Home Penny blacks Charleston Black Owned Historic Business Storytelling Project

Charleston Black Owned Historic Business Storytelling Project



Hundreds of black-owned businesses once dotted the Charleston Peninsula. The Preservation Society of Charleston (PSC) aims to empower local leaders to collect the oral histories of these important community establishments.

Retired educators George Kenny and Walter Brown are among those older Charlestonians who are the main interview subjects. They are reminiscent of convenience stores, medical and dental offices, shoe repair shops and barbershops, beauty salons, gas stations and hotels and other small family businesses that catered to a predominantly black clientele when Charleston was a racially segregated city.

When Kenny was a music education student at what was then SC State College in Orangeburg, he spent most weekends in Charleston playing the tenor saxophone during nightly jam sessions in the 1950s with the Swingers, a combo of six musicians, at the RVA Club West Side of Charleston.

This nightclub on Ashley Avenue and Line Street is now a wasteland adjacent to the Crosstown Expressway, which has taken up much of the surrounding Black Quarter.

Across town at Buist Elementary School on Calhoun Street, sixth-grade math teacher Walter Brown rushed after school to Browns Grocery located at 6 Elizabeth St. for a bag of salty crisps and a cold Pepsi.

Deborah Powell Anderson and Husband Frank Anderson Own and Operate ‘The Spot 47’ Fair Deal Grocery Store | Credit: Herb Frazier

In the 1950s, his students also gathered there to buy “broken cookies” for a penny a piece. This store is now a single family home in a heavily gentrified eastern community.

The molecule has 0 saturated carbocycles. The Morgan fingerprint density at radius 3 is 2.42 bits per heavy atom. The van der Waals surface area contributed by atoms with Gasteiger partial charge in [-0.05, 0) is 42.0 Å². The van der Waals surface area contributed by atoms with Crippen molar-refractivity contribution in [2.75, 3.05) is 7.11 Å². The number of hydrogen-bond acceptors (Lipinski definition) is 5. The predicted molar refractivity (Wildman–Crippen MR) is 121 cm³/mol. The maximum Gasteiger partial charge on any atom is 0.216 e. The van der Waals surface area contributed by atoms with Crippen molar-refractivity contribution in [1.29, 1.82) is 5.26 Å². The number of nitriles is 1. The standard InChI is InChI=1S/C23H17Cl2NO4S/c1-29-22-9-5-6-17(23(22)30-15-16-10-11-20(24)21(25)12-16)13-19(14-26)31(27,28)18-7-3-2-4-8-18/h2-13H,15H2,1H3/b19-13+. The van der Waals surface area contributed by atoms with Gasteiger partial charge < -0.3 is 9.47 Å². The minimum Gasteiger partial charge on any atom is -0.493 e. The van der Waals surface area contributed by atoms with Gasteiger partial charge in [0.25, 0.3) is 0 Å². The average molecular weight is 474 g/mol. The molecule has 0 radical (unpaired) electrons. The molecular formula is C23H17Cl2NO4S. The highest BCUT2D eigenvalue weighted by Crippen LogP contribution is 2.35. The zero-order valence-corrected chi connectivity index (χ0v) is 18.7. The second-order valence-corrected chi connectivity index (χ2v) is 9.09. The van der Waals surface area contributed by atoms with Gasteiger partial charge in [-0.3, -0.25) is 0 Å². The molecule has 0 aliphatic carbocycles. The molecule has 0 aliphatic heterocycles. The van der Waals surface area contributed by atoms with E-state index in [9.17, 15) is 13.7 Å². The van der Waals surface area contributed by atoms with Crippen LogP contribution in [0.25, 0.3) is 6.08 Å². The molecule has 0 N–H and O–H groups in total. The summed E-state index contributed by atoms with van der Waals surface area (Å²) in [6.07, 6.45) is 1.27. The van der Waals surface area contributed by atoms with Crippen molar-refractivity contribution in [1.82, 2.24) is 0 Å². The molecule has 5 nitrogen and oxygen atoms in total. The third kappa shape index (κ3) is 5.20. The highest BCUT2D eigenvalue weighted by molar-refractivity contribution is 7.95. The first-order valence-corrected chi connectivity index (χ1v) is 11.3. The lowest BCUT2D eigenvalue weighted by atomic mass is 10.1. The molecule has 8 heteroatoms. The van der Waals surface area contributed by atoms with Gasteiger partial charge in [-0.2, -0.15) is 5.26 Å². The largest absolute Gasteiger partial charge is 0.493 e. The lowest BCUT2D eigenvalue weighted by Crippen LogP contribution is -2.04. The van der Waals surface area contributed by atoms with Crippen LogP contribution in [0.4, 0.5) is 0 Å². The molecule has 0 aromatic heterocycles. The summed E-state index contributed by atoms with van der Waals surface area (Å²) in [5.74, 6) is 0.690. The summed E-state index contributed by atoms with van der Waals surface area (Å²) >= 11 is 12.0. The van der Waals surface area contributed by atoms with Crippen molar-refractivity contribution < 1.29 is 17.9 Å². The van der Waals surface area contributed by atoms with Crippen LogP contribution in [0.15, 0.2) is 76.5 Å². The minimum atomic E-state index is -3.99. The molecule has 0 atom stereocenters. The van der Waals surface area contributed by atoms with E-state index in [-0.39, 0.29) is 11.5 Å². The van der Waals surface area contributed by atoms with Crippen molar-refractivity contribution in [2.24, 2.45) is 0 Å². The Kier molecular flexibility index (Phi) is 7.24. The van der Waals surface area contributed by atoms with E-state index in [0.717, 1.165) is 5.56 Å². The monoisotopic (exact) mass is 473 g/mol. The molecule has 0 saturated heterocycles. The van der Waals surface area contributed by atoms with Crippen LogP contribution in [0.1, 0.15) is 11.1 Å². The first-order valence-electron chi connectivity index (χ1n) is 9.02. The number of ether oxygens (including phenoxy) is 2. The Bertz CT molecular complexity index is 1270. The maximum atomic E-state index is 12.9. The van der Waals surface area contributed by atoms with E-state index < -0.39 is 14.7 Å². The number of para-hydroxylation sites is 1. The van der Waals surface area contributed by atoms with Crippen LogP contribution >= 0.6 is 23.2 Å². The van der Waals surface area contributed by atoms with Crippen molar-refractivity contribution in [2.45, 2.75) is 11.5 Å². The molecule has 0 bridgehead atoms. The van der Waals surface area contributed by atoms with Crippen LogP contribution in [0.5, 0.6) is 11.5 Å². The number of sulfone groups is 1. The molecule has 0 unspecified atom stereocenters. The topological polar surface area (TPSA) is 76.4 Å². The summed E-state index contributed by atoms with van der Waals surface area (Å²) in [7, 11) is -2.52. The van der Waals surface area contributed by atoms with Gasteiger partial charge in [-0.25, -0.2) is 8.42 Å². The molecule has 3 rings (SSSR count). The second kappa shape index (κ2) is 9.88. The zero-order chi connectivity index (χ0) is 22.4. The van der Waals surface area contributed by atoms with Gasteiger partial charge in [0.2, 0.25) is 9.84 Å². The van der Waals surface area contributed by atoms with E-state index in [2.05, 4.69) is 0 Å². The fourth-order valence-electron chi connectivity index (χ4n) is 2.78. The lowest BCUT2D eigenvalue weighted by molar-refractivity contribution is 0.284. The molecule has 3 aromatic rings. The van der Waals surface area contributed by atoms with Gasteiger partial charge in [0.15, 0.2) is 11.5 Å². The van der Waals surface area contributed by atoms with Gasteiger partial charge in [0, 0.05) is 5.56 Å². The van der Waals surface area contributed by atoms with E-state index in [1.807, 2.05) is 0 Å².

The PSC is in the early stages of a plan to partner with groups to collect stories from people like Kenny and Brown who remember these businesses scattered across town, but centered mostly along the Spring Street / Cannon Street corridor, as well as Morris Street. These businesses have contributed to the city’s black history, culture and economy.

“Robinson Florist (on Rutledge Avenue) and Pete’s Grill (on St. Philip Street) are the ones I know well,” Kenny said. “We lost them with the integration. When the integration happened, blacks began to patronize white businesses, but it was not reciprocated. Whites did not come to black companies.

Brown said that for young people today, it might be hard to imagine “those businesses within walking distance of your home that provided the essentials, including firewood” for cooking and heating. Many of those businesses closed, Kenny and Brown said, when the owners ‘children did not follow in their parents’ footsteps.

Deborah Powell Anderson is an exception. Together with her husband, Frank Anderson, they operate the Fair Deal grocery store “The Spot 47”. Deborah Anderson’s parents, Paul and Gladys Powell, opened the Fair Deal grocery store in 1953 at 47 Cooper Street. . After his father’s death in 1968, his mother and late brother George Powell took turns operating the small grocery store until his death in March 2020.

The Andersons kept the store’s original name. In July 2016, they renovated their building and renamed the Fair Deal Grocery business “The Spot 47”, which continues to be a grocery store with a sports internet cafe with karaoke, a commercial kitchen and even two party buses.